Far from compassion, Churchill burned with elitism and anti-semitism. He helped make anti-communism a world religion. Among the many world figures who allowed Hitler to gain enough power to threaten the entire world, Churchill is a standout. Hitler came to power in Germany because he was seen as the best way to overcome German communism, and Churchill was a co-thinker. Instead of stopping the fascists in Spain, or earlier or later, the “great powers” allowed him to build his great war machine in hopes that he would throw it against the Soviet Union first.

I find it impossible to associate Churchill with compassion for soldiers for one main reason: he advocated for war after World War II was over and done. It was Churchill’s “Iron Curtain” speech that popularized the cold war.

Try an internet search for “Churchill and anticommunism.” Here are a few of the things that pop up:

“…His deep early admiration of Benito Mussolini was rooted in his shrewd appreciation of what Mussolini had accomplished (or so he thought). In an Italy teetering on the brink of Leninist revolution, Il Duce had discovered the one formula that could counteract the Leninist appeal: hypernationalism with a social slant. Churchill lauded “Fascismo’s triumphant struggle against the bestial appetites and passions of Leninism,” claiming that “it proved the necessary antidote to the Communist poison.” From “Churchill Extols Fascismo for Italy” New York Times, January 21, 1927. Churchill even had admiring words for Hitler; as late as 1937, he wrote: “one may dislike Hitler’s system and yet admire his patriotic achievement. If our country were defeated, I hope we should find a champion as indomitable to restore our courage and lead us back to our place among the nations.” James, “Churchill the Politician,” p. 118. On the conditions of the Fascist takeover in Italy, see Ralph Raico, “Mises on Fascism and Democracy,” Journal of Libertarian Studies 12, no 1 (Spring 1996): 1-27.  https://mises.org/library/rethinking-churchill

Churchill is credited with having begun the cold war:

http://www.theimaginativeconservative.org/2014/05/winston-churchills-iron-curtain.html

He is credited with helping the Nazis take power outside Germany:  http://azvsas.blogspot.com/2015/01/winston-churchill-anti-communist-who.html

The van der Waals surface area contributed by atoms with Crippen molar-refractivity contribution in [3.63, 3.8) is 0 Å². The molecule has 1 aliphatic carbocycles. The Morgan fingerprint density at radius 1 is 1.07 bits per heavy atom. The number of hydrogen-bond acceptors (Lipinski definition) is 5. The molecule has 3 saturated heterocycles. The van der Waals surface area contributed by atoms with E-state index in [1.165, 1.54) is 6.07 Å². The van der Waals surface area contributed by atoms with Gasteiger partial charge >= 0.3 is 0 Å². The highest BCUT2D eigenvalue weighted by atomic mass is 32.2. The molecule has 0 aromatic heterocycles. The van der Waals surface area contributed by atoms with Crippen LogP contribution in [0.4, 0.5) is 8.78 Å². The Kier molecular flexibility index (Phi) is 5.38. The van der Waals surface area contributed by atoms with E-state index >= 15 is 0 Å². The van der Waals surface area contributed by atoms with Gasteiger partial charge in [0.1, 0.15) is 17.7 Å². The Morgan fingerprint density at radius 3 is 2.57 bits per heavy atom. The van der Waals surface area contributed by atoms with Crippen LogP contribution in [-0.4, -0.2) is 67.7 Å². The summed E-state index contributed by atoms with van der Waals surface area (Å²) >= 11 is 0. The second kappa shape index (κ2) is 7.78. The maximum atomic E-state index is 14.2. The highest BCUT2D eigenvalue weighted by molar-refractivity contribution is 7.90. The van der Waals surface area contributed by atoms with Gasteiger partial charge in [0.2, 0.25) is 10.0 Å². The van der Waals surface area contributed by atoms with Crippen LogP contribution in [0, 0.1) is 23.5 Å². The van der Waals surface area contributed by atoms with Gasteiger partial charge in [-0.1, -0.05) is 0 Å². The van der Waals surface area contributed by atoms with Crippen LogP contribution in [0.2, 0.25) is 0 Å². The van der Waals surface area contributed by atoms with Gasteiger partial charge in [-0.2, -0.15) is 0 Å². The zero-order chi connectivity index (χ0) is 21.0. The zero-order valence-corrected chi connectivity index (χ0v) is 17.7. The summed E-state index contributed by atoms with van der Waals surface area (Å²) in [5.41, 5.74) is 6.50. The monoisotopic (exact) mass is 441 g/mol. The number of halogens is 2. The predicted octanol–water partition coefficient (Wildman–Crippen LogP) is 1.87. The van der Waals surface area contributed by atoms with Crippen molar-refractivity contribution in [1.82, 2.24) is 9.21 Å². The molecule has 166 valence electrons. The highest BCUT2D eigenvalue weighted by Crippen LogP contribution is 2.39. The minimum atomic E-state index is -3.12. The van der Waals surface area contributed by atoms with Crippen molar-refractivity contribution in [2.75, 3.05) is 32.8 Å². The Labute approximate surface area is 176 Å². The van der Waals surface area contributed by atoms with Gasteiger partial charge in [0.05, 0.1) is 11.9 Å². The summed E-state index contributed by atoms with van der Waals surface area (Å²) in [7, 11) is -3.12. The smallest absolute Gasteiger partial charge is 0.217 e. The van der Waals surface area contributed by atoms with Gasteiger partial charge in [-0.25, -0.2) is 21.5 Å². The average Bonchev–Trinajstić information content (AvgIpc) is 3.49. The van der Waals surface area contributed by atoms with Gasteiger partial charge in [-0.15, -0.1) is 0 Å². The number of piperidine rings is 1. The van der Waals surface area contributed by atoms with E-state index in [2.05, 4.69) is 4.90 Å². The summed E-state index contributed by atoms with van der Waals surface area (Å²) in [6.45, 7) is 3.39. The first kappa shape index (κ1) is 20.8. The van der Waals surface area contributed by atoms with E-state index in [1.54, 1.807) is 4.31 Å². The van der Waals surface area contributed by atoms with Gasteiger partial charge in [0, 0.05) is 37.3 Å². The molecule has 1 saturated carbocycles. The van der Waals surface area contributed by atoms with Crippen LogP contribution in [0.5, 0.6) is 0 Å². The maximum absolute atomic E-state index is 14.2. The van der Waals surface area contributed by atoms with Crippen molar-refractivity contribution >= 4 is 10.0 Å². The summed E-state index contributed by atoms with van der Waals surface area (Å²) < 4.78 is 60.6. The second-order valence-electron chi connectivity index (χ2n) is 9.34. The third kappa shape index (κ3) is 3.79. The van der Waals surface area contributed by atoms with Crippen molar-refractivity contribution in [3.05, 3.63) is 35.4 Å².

He is credited with sharing Hitler’s anti-semitism:

https://jodebloggs.wordpress.com/2015/05/29/winston-churchill-and-the-rise-of-bolshevism-1917-1927/

If you think I say outrageous things, you might check out my weekly radio show on KNON.org or 89.3FM in Dallas.  –Gene Lantz

 

I have two reasons why we aren’t fit to govern, one reason why we are, and a firm belief as to whether or not we ever will.

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Why Americans Can’t Govern Themselves

The first reason is obvious: Americans aren’t even trying to govern ourselves. In my town, we just finished critical local elections with about 5% turnout of eligible voters. “Eligible voters” is the electorate plus the large percentage who didn’t even register.

The issues were really big and really clear. The establishment was lined up on one side and the people on the other. Everybody had a big stake, but hardly anybody responded.

The other thing against our ability to govern ourselves is the crippling divisions between those few of us who have shown that we give a damn. Example: my group called a rally last Friday, then had to try to reconcile with two other groups calling conflicting activities. We were able to come together with one of them, but the other wouldn’t budge. Here’s a laugh for you, the two groups most divided, most sectarian, least concerned about building a unified movement, were factions of “Indivisible!”

The divided progressive organizations make little effort to work together. They may call for “unity” all the time, and they do, but their idea of “unity” is “everybody follow me!” Very few of our disparate groups have a coherent strategy that makes any sense.

Hardly any of us recognize the central role of the working class in any effort to make progress against the 1%. If we did, we’d be working hard to stop Congress and the State Legislatures from undermining organized labor, but we aren’t.